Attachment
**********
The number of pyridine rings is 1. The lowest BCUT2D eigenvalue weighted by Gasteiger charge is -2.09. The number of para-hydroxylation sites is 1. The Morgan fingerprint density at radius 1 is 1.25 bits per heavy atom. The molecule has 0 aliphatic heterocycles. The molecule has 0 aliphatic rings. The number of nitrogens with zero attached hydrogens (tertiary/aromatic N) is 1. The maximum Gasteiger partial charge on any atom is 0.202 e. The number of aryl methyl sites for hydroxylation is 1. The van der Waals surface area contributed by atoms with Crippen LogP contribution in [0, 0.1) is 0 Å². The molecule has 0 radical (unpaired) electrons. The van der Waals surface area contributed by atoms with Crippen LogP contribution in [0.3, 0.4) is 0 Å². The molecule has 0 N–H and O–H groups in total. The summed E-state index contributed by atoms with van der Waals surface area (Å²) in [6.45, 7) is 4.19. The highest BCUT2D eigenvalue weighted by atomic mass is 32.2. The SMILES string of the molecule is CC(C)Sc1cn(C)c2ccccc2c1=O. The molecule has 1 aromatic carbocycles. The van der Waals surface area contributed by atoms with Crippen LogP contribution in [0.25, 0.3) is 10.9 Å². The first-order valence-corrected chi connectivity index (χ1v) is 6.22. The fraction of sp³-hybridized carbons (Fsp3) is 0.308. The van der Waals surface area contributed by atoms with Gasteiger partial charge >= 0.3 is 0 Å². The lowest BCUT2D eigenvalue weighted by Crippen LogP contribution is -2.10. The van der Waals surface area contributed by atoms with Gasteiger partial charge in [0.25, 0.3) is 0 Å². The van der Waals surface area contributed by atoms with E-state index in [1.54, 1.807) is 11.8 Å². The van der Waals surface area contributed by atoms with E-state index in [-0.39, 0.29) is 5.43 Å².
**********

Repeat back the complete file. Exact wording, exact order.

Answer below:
The number of pyridine rings is 1. The lowest BCUT2D eigenvalue weighted by Gasteiger charge is -2.09. The number of para-hydroxylation sites is 1. The Morgan fingerprint density at radius 1 is 1.25 bits per heavy atom. The molecule has 0 aliphatic heterocycles. The molecule has 0 aliphatic rings. The number of nitrogens with zero attached hydrogens (tertiary/aromatic N) is 1. The maximum Gasteiger partial charge on any atom is 0.202 e. The number of aryl methyl sites for hydroxylation is 1. The van der Waals surface area contributed by atoms with Crippen LogP contribution in [0, 0.1) is 0 Å². The molecule has 0 radical (unpaired) electrons. The van der Waals surface area contributed by atoms with Crippen LogP contribution in [0.3, 0.4) is 0 Å². The molecule has 0 N–H and O–H groups in total. The summed E-state index contributed by atoms with van der Waals surface area (Å²) in [6.45, 7) is 4.19. The highest BCUT2D eigenvalue weighted by atomic mass is 32.2. The SMILES string of the molecule is CC(C)Sc1cn(C)c2ccccc2c1=O. The molecule has 1 aromatic carbocycles. The van der Waals surface area contributed by atoms with Crippen LogP contribution in [0.25, 0.3) is 10.9 Å². The first-order valence-corrected chi connectivity index (χ1v) is 6.22. The fraction of sp³-hybridized carbons (Fsp3) is 0.308. The van der Waals surface area contributed by atoms with Gasteiger partial charge >= 0.3 is 0 Å². The lowest BCUT2D eigenvalue weighted by Crippen LogP contribution is -2.10. The van der Waals surface area contributed by atoms with Gasteiger partial charge in [0.25, 0.3) is 0 Å². The van der Waals surface area contributed by atoms with E-state index in [1.54, 1.807) is 11.8 Å². The van der Waals surface area contributed by atoms with E-state index in [-0.39, 0.29) is 5.43 Å².